The Mysterious Paxi Village
They are the pioneer of international trade and the offspring of the caravans of the Hui ethnic group; they often have two names, one in the Hui language and the other in Dai; they can speak Mandarin, Dai and Arabic. They are the Dai-Hui people living in Manluanhui Village, Menghai Town, Yunnan Province.
With bright eyes, Roman nose, clear-cut lines, and open-minded character, they are the Paxi-Dai. Paxi in Dai means Muslim. The Hui and Dai ethnic groups have already been integrated as a result of the rustic lifestyle near the mountain and the river, the intermarriage between Hui and Dai people as well as other changes over the past hundreds of years.
In the period between the late Ming Dynasty and 1950s, the Hui caravans in the north of Yunnan Province transported Puer Tea into India, Laos, Nepal, Bengal and other countries via Menghai. When arriving at Xishuangbanna time and again, the caravans began to form a close tie with the leaders of the local Dai village, and gradually started to marry the Dai women there. During Emperor Tongzhi's reign in the Qing Dynasty, after the loss of the Dali Regime led by Du Xiuwen, head of the insurrectionary army of the Hui ethnic group in Yunnan, many Hui people, at the risk of being killed by the Qing Government, started to seek refuge all around. Some of them came to the place where Manluanhui Village is now.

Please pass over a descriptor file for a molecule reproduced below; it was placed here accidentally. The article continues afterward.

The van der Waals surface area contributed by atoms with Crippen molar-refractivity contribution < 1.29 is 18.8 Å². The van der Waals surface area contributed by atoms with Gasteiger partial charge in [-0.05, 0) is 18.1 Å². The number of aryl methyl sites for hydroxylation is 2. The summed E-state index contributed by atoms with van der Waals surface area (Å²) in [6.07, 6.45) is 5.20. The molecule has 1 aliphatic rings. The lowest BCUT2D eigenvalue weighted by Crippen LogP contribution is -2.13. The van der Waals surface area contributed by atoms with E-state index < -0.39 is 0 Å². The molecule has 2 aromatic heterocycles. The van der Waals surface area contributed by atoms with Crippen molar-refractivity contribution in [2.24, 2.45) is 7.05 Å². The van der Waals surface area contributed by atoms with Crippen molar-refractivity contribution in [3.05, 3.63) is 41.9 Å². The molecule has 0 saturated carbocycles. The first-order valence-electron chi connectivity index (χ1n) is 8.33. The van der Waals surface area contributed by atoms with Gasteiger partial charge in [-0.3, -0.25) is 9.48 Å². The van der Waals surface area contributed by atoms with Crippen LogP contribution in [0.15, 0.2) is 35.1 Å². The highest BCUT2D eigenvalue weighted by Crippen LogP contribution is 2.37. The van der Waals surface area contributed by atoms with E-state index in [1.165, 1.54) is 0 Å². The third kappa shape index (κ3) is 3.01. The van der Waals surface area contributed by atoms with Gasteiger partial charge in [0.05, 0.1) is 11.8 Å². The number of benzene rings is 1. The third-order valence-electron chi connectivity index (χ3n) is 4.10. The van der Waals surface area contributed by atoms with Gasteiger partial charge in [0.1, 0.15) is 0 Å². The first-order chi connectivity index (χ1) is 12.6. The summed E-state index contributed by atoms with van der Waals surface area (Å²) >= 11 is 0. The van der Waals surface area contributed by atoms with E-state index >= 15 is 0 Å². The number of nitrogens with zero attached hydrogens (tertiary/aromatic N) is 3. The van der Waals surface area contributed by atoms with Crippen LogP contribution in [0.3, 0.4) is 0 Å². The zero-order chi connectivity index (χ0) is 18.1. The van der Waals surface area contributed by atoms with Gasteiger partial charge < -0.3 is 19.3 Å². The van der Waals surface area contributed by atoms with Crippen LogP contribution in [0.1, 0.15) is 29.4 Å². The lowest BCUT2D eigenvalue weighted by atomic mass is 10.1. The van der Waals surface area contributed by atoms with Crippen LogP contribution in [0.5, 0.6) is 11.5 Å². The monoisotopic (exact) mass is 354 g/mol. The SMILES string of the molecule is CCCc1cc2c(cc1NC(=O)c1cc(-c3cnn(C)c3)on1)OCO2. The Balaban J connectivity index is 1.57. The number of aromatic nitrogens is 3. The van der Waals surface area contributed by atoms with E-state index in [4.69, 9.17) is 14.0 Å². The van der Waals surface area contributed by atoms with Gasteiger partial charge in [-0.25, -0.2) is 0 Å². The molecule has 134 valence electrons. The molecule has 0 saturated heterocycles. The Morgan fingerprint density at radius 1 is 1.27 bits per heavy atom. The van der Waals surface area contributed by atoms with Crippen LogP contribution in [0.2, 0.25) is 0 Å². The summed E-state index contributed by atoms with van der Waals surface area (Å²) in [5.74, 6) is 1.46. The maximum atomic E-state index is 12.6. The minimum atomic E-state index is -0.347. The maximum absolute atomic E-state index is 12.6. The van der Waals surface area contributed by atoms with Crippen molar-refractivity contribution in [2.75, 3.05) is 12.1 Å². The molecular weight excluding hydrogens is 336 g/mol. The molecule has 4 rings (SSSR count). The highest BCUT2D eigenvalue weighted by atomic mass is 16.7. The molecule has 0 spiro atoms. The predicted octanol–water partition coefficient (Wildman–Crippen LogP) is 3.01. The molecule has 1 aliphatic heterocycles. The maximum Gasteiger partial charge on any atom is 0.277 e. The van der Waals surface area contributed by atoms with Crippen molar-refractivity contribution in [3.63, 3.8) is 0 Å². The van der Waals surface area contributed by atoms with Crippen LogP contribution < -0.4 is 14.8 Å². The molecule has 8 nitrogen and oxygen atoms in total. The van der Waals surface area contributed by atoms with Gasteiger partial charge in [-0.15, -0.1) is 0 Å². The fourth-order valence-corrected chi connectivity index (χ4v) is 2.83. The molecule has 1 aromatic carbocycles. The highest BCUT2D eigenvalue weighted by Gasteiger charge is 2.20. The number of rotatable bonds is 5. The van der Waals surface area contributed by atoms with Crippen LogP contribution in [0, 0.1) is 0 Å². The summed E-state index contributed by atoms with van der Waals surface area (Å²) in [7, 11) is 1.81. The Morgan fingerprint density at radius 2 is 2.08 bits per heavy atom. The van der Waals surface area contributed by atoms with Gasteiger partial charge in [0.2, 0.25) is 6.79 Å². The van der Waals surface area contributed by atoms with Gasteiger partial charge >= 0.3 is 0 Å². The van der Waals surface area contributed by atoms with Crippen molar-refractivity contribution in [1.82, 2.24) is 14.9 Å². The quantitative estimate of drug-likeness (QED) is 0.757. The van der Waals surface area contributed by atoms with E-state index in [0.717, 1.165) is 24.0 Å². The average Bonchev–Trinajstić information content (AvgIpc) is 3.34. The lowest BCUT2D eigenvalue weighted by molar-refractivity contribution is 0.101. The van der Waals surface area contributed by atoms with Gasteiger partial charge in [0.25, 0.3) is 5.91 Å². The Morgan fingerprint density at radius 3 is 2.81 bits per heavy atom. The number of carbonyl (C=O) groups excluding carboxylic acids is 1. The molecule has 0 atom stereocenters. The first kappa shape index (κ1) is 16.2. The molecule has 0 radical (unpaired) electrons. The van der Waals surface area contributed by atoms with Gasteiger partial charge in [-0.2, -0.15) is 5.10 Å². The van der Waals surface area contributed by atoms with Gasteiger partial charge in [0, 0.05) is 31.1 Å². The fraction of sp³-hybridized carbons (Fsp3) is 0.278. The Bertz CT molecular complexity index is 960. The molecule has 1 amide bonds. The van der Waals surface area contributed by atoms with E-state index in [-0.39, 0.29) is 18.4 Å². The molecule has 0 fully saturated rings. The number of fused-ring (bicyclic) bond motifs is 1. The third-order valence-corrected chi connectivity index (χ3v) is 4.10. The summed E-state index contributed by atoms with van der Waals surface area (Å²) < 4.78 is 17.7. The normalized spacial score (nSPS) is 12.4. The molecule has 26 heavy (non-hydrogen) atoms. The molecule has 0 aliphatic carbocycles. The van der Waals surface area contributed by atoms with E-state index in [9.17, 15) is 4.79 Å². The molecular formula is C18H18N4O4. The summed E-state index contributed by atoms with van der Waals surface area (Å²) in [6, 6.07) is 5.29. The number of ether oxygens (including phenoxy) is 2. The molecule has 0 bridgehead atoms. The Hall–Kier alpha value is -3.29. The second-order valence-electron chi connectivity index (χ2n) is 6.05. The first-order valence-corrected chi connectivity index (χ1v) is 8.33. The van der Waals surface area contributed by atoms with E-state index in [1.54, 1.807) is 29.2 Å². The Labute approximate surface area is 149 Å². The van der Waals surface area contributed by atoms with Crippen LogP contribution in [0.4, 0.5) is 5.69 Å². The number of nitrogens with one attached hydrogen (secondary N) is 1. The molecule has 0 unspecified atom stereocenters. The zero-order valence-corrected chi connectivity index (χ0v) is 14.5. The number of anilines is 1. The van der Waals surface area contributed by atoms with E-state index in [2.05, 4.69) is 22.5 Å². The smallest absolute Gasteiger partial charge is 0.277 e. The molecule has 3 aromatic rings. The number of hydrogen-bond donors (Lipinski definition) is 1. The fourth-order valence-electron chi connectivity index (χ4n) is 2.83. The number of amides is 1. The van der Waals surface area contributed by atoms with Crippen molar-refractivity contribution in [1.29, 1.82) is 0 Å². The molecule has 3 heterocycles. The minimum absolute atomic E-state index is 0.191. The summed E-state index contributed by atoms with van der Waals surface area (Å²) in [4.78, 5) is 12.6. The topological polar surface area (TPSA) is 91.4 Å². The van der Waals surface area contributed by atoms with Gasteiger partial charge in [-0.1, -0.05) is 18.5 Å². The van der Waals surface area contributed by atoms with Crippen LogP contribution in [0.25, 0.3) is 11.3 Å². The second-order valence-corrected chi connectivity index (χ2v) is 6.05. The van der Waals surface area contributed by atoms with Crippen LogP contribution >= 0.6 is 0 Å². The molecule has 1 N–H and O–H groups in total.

Converted into Muslims from Buddhists, Dai wives were always committed to their Hui husbands, perhaps because they were attracted by the heroic spirit and resolute fortitude of their husbands as they traveled around the world by themselves. Afterwards, Manluanhui Village started to come into being.
Located in between the mountain and the river, the village is covered by various plants including green grass, fresh flowers, coco trees and palm trees. The first building you will see once entering the village is the mosque, combining the Dai, Arabian and traditional Chinese architectural styles. As the wind blows, leaves and branches in front would swing to and fro; you would see vaguely as if the Huanli House of the mosque were waving and smiling at you out and away.